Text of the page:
It was evident that Paris only could afford me a refuge; but to get to Paris it was indispensable I should pass through Arras, where I should be infallibly recognised. I cogitated on the means of obviating this danger; and prudence suggested to me to get into the wicker calash of my cousin, who had a famous horse, and was the cleverest fellow in the world for his knowledge of the cross roads. He pledged himself on the reputation of his talent as a guide, to carry me in safety by the ramparts of my native town; and I wanted no more at his hands, trusting to my disguise to effect the rest. I was no longer Vidocq, unless I was examined very closely; and on reaching the bridge of Gy, I saw, without the least alarm, eight horses belonging to gendarmes, tied to the door of a public house. I confess I would rather have avoided the rencontre; but it faced me, and it was only by fronting it boldly that I could hope to escape detection. "Come on," said I to my cousin; "here we must make an essay; get down; be as quick as you can, and call for something." He immediately alighted, and entered the public house with the air of a man who had no dread of the eye of the brigade. "Ah!" said they, "it is your cousin Vidocq that you are driving?"—"Perhaps, it may be," he answered with a laugh; "go and see." A gendarme did approach the calash, but rather from curiosity than suspicion. At the sight of my uniform, he respectfully touched his hat, and said, "Your servant, captain;" and soon afterwards mounted his horse with his comrades. "Good journey," cried my cousin, cracking his whip; "if you lay hold of him, perhaps you will write us word."—"Go your way," said the quarter-master who commanded the troop, "we know his haunt; Hersin is the word; and to-morrow by this time, he will be again between four walls."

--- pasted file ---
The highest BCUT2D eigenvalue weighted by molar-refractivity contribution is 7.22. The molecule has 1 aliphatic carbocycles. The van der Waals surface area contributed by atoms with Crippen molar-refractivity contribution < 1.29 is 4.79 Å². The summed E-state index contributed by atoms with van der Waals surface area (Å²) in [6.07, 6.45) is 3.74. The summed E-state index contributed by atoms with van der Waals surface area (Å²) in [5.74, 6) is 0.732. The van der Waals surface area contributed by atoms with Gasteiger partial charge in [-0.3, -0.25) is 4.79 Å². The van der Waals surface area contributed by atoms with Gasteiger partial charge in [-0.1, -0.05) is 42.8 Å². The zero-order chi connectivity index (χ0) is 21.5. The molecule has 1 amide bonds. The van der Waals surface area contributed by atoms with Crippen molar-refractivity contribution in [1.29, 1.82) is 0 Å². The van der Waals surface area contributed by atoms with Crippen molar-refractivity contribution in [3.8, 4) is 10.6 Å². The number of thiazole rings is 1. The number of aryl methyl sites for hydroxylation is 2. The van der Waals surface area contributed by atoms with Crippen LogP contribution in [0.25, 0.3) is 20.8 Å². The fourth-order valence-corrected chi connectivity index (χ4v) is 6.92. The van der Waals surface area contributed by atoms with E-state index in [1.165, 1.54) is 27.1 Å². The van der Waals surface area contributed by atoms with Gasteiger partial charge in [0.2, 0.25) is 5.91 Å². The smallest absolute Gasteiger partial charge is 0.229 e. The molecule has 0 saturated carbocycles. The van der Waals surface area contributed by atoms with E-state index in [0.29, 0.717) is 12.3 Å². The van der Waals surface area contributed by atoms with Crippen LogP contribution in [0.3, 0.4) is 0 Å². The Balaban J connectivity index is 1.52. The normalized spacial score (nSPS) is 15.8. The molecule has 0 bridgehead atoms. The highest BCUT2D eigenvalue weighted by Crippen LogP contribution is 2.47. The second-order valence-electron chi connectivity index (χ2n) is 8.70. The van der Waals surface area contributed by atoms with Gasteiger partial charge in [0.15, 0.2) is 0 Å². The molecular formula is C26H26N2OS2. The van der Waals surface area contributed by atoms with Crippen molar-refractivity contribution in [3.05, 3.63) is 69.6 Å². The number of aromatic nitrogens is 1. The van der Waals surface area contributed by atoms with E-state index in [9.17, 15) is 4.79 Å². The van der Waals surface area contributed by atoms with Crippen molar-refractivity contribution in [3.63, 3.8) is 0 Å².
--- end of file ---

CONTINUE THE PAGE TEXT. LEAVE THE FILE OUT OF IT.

We continued our journey very quietly, but yet one thing made me somewhat uneasy; my military dress might expose me to some difficulties which would have an unpleasant result. The war with Prussia had begun, and there were but few officers in the interior, unless they were confined there by some wound. I determined on carrying my arm in a sling as an officer who had been disabled at Jena; and if any questions were asked, I was prepared to give all particulars on this subject, which I had learnt from the bulletins; and to add those which I could pick up by hearing a multitude of accounts, some true and some false, from witnesses either ocular or not. In fact, I was quite au fait concerning the battle of Jena, and could speak to all comers with perfect knowledge of the subject; nobody knew more of it than I did. I acquitted myself in admirable style at Beaumont, when the weariness of our horse which had conveyed us thirty-three leagues in a day and a half, compelled us to halt. I had already begun conversing in the inn, when I saw a quarter-master of gendarmes go straight up to an officer of dragoons, and ask for his papers. I went up to the quarter-master, and asked him the motive of this precaution. "I asked for his route," he answered, "because when every one is with the army, a healthy officer would not be left in France." "You are right, comrade," said I, "duty must be performed;" and at the same time, that he might not take a fancy to ask me a similar question, I asked him to dine with us; and during the meal I so far gained his confidence, that he requested me, on reaching Paris, to use my interest in procuring him a change of quarters. I promised all he asked, which much pleased him; as I was to use my own influence, which was great, and that of others still more powerful. We are generally prodigal in bestowing that which we have not. However it may be, the flask circulated rapidly; and my guest, in the enthusiasm of having secured an interest which was so desirable to him, began to talk that voluble nonsense which usually precedes drunkenness, when a gendarme brought him a packet of dispatches. He opened them with an unsteady hand, and attempted to read them, but his eyes refused their office, and he begged me to peruse them for him. I opened a letter, and the first words which struck my sight were these: "Brigade of Arras." I hastily read it, and found that it was advice of my travelling towards Beaumont, and adding that I must have taken the diligence of the Silver Lion. In spite of my agitation, I read the letter to him, omitting or adding particulars as I pleased. "Good! very good!" said the sober and vigilant quarter-master; "the conveyance will not pass until to-morrow morning, and I will take due care." He then sat down with the intention of drinking more, but his strength did not equal his courage, and they were obliged to carry him to bed, to the great scandal of all the lookers-on, who repeated with much indignation; "What! the quarter-master! A man of rank to behave so shamefully!"